If you’re still expecting, make sure you and your partner are on the same page about this stuff. You AB-SO-LUTE-LY will need to have a conversation with your parents and family members about what’s ok to share and what’s not. It is not uncommon to threaten people’s lives if they put information about the birth online before you do. Shut that shit down right now, and if you’re more stringent than me about your baby’s face not going online, you might have to really get tough with those you love. If you’re already a mom and living part of your life online, please join in me not including just the cute milestone moments. Occasionally throw in a selfie after you’ve gotten spit up on. We all know you think you have the cutest kid in the world. I wanna see those postpartum bald spots!!

Freezer Meals + Gifting Food

Natalie is due next month (!!!) which means she’s in prime freezer meal time. Prepping food to eat in the weeks after birth was top priority since I’m the only cook in our house, and I’m cheap as hell when it comes to spending too much on takeout. I’ll outline how I tackled it below, but know that how you eat food now is how you’re gonna eat food after baby comes. This is the time to be realistic, not aspirational (maybe that sentence should just be sewn onto pillows and sold as the catch-all phrase for life postpartum?) If you’ve never used a Crock Pot, now is not the time to research Pinterest’s top 100 slow cooker recipes and assume you’re going to start using it once you become a parent.

  1. People will give you food. This is very nice of them! Many will ask in advance what you like, and honey, this is not the time to be coy. “Oh, we’ll eat anything!” is not helpful to you, a person who does indeed have food preferences, but especially not helpful to the person offering. Outline a few things you don’t like– no mushrooms or coconut in this house, thank you!– and point them towards a region or a few dishes you know you’ll appreciate having around (“we love any kind of Mexican food” or “breakfast items I can eat with one hand!”)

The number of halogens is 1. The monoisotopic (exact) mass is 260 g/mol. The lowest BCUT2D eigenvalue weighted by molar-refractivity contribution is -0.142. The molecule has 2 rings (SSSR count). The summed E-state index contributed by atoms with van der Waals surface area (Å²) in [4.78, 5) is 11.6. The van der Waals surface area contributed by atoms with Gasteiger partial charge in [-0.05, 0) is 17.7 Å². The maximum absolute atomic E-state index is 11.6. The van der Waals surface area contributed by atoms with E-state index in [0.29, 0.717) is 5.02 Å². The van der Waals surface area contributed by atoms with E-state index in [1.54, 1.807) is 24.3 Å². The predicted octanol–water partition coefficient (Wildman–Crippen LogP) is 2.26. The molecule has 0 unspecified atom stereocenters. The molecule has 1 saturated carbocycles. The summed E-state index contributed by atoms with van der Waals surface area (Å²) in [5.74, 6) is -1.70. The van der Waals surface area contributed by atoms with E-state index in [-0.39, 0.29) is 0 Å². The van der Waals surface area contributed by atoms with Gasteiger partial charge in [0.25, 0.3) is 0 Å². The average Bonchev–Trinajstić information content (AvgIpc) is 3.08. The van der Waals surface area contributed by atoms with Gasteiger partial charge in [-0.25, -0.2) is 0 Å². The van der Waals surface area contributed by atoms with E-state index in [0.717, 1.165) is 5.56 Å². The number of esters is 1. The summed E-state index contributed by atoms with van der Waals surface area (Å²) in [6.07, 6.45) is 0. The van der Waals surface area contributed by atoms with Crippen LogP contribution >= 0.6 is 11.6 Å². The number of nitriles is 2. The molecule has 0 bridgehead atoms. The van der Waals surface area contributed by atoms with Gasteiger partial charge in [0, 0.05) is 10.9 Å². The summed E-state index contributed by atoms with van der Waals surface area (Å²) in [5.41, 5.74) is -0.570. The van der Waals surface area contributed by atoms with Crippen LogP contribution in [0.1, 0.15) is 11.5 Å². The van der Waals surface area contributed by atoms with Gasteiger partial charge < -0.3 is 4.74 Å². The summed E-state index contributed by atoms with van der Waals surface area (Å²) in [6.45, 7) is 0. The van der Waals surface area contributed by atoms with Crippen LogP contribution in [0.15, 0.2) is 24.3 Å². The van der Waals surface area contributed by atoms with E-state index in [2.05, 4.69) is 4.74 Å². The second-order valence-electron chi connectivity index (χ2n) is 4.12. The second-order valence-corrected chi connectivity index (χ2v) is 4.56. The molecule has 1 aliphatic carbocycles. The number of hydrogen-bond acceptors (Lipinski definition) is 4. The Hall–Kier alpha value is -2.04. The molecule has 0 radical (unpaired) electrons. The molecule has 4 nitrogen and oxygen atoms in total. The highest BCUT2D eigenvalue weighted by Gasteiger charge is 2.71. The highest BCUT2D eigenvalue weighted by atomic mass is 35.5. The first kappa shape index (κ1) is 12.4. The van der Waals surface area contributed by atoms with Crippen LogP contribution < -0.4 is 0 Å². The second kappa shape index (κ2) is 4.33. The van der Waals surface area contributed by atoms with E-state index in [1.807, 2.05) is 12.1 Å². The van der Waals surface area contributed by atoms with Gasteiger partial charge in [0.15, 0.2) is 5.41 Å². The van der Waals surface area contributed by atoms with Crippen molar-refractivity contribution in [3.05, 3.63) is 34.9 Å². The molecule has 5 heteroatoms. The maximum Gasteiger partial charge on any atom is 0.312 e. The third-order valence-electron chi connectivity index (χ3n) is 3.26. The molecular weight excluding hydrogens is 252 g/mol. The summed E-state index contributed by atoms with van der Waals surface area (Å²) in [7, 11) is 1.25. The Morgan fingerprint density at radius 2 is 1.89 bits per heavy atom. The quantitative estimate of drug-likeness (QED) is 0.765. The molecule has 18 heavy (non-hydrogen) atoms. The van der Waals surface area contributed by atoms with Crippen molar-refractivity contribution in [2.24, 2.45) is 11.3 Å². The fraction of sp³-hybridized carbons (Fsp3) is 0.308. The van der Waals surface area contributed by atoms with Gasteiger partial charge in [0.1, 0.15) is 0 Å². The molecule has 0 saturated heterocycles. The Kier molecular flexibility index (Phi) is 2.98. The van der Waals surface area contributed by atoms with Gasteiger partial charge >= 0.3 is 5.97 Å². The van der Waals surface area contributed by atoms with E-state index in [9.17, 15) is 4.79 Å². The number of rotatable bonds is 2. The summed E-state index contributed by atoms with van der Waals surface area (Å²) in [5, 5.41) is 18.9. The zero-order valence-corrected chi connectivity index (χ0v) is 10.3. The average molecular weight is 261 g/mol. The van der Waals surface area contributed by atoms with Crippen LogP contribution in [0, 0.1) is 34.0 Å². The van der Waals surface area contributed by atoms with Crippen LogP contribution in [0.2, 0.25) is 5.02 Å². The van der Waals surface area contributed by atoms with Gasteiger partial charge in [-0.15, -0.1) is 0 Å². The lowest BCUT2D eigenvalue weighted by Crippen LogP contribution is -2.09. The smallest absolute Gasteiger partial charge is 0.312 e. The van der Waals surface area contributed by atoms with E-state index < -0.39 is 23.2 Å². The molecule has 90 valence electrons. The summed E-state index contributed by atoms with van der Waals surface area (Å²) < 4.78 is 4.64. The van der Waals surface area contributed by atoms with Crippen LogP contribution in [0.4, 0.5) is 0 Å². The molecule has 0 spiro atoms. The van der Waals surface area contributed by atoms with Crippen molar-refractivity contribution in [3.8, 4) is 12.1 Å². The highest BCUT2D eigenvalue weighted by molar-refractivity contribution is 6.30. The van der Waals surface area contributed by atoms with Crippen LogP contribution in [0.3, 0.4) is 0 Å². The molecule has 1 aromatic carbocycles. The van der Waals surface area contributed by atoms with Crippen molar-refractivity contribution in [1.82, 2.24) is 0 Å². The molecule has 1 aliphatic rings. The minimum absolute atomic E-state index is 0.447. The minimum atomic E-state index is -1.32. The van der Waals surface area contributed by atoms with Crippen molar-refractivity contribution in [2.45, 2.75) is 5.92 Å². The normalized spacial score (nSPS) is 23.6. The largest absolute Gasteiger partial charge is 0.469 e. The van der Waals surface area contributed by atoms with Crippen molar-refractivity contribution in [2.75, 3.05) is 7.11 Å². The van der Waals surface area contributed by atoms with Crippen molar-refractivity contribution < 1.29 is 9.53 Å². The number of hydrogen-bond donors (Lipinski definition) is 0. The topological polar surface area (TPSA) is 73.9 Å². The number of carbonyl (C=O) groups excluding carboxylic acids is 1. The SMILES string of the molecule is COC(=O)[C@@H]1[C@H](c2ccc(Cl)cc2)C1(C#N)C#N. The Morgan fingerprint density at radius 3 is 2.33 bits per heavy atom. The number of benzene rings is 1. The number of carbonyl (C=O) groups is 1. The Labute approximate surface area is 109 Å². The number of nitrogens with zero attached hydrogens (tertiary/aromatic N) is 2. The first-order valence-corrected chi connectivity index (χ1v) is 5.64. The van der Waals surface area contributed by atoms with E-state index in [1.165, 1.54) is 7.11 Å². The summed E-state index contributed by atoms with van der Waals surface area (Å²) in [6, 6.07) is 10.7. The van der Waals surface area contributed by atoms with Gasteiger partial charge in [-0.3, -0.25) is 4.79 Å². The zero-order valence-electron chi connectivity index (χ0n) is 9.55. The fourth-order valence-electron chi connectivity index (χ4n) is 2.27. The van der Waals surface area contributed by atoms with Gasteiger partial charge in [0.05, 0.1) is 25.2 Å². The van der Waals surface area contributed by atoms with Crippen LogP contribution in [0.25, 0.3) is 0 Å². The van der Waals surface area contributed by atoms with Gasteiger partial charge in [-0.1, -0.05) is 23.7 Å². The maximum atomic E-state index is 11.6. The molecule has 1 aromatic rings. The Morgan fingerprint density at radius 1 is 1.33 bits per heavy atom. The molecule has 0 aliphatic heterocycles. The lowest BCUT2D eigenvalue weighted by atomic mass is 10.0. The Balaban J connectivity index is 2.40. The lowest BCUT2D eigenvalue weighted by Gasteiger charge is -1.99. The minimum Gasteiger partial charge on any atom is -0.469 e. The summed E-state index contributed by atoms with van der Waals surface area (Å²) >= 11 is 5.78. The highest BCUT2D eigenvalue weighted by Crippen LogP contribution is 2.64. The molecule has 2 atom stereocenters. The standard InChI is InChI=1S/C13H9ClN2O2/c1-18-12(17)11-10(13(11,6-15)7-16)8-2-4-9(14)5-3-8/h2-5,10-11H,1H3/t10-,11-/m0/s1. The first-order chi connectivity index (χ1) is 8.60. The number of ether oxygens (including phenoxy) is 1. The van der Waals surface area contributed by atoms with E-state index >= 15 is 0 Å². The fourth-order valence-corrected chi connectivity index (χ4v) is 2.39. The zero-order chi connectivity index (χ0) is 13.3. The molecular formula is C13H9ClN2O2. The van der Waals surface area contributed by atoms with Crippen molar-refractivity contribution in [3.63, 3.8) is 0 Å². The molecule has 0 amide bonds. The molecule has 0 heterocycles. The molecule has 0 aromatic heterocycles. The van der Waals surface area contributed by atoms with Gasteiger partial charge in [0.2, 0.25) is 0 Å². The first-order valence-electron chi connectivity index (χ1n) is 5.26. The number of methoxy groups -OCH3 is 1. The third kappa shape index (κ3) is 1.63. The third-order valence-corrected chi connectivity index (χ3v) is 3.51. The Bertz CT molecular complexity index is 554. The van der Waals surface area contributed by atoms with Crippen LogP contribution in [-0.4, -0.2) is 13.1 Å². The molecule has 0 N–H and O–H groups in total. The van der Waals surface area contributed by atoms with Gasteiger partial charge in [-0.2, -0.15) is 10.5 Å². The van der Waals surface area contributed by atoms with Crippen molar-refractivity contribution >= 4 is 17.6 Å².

2. If you want vegetables around, you’re gonna have to get ’em yourself. There are always exceptions, but people tend to gift comfort foods in times of life upheaval. Be prepared to get a lot of cream-based casseroles, pastas, and beige-colored foods. Refer back to the above advice and get direct with your mother, “Before you come over on Thursday, can you pick up some dip-able veggies? A bag of apples? Anything resembling a nutrient?” You’re so out of it hormonally the first week or two that you likely won’t care or really taste what food is around, but your body will thank you.
  3. If you’re the one gifting new parents a meal, make sure it’s a complete one. Don’t make a pan of meatballs and sauce just assuming they have a box of pasta in the cupboard. I’m not saying it needs to be four courses plus tableware, but logically think through how you can make this meal + leftovers as easy as possible. This includes using reusable or recyclable containers– the absolute last thing a new parent wants to do is put “return Pyrex to friend across town” on their to-do list.
  4. You can gift food well after the baby arrives. We are so in love with every single person who poured their generous hearts into nourishing us that first week or two, but the most memorable food gift came about six weeks after we were home from the hospital. My former boss brought over a pan of STILL WARM apple crisp and a GALLON OF ICE CREAM. Was it indulgent as hell? Absolutely. But it was unexpected in that society assumes you’ve got some sort of grip on the grocery game again after the first month. I’m three months postpartum now and would fall to my knees weeping if someone brought by a sandwich tray and said “lunch is taken care of for the week.”